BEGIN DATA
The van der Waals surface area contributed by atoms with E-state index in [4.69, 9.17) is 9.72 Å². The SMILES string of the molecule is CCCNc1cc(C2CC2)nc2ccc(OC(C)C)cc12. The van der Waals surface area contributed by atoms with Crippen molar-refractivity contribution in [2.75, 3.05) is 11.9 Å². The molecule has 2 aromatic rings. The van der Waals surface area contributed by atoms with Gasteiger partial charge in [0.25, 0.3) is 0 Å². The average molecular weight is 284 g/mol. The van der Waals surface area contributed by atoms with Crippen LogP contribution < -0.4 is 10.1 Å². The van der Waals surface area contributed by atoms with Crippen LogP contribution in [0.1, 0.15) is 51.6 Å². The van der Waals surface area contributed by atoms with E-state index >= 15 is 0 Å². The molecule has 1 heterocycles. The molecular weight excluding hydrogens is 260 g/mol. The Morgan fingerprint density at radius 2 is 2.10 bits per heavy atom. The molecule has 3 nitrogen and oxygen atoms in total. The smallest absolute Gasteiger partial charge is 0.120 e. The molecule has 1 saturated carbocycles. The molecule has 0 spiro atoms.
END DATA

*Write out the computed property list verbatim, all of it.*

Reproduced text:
The van der Waals surface area contributed by atoms with E-state index in [4.69, 9.17) is 9.72 Å². The SMILES string of the molecule is CCCNc1cc(C2CC2)nc2ccc(OC(C)C)cc12. The van der Waals surface area contributed by atoms with Crippen molar-refractivity contribution in [2.75, 3.05) is 11.9 Å². The molecule has 2 aromatic rings. The van der Waals surface area contributed by atoms with Gasteiger partial charge in [0.25, 0.3) is 0 Å². The average molecular weight is 284 g/mol. The van der Waals surface area contributed by atoms with Crippen LogP contribution < -0.4 is 10.1 Å². The van der Waals surface area contributed by atoms with Crippen LogP contribution in [0.1, 0.15) is 51.6 Å². The van der Waals surface area contributed by atoms with E-state index >= 15 is 0 Å². The molecule has 1 heterocycles. The molecular weight excluding hydrogens is 260 g/mol. The Morgan fingerprint density at radius 2 is 2.10 bits per heavy atom. The molecule has 3 nitrogen and oxygen atoms in total. The smallest absolute Gasteiger partial charge is 0.120 e. The molecule has 1 saturated carbocycles. The molecule has 0 spiro atoms.